Chasing the Phantom of Recovery
I am a farmer. . . . Last spring I thought you really intended to do something for this country. Now I have given it all up. Henceforward I am swearing eternal vengeance on the financial barons and will do every single thing I can to bring about communism.
-- An Indiana farmer to Franklin D. Roosevelt,
October 16, 1933
In October 1933 Lorena Hickok steered Bluette westward into America's agrarian heartland and back to the scenes of her own childhood.
The Depression "is 10 or 12 years old out here," she reminded Hopkins from Iowa. "These plains are beautiful," she wrote Eleanor Roosevelt from North Dakota. "But, oh, the terrible, crushing drabness of life here. And the suffering, for both people and animals. . . . Most of the farm buildings haven't been painted in God only knows how long . . . ! If I had to live here, I think I'd just quietly call it a day and commit suicide. . . . The people up here . . . are in a daze. A sort of nameless dread hangs over the place."1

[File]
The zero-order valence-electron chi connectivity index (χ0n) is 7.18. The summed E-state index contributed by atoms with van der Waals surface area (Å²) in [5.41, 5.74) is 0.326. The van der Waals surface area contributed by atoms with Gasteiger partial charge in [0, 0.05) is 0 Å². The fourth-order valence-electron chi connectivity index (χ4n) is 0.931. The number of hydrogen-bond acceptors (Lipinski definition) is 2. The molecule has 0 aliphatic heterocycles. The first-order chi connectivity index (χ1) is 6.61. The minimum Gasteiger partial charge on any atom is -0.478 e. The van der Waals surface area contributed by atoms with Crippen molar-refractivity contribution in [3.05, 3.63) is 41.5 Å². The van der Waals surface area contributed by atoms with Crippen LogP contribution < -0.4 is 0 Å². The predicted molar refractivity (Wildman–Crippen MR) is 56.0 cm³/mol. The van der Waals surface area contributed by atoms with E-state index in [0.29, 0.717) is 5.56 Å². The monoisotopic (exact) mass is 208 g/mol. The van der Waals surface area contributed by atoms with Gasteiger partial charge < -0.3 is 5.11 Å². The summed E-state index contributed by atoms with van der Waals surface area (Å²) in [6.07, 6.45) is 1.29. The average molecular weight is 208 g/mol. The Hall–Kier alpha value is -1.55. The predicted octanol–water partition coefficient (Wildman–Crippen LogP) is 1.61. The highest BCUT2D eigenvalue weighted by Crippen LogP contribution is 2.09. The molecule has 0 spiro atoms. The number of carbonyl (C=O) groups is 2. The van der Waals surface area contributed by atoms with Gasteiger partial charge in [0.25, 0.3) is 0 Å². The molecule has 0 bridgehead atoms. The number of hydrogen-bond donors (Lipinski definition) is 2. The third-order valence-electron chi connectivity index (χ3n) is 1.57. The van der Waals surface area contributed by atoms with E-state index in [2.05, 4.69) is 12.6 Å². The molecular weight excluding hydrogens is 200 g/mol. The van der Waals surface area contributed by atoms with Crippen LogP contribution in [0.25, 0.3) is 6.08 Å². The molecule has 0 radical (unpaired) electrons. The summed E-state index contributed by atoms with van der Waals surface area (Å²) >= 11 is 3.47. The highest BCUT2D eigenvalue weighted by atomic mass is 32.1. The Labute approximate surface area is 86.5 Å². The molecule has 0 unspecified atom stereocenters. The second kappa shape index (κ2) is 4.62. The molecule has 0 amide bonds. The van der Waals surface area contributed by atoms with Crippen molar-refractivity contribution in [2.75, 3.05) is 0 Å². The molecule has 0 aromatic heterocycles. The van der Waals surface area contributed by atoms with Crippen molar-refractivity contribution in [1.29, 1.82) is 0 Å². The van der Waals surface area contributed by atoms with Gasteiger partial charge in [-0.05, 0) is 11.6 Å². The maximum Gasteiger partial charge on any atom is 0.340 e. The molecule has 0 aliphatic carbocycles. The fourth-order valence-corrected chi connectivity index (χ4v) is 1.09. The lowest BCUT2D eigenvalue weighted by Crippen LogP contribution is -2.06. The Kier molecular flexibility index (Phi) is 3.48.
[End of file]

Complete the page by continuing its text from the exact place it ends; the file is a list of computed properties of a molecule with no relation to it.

As the NRA enclosed more and more sectors within its code agreements, prices for industrial products stabilized, then rose modestly. But in agriculture, the sector the New Deal had identified as most in need of revitalization and on which it pinned its chief hopes for recovery, prices remained stuck at less than 60 percent of 1929 levels. Farmers felt betrayed. In the farm counties of Minnesota in November, Hickok noted "the bitterness toward NRA. . . . NRA is not at all popular, to be sure. Well, how could it be?" she asked. The prices that farmers paid "did go up faster than their incomes."2 Astonishingly, the New Deal in____________________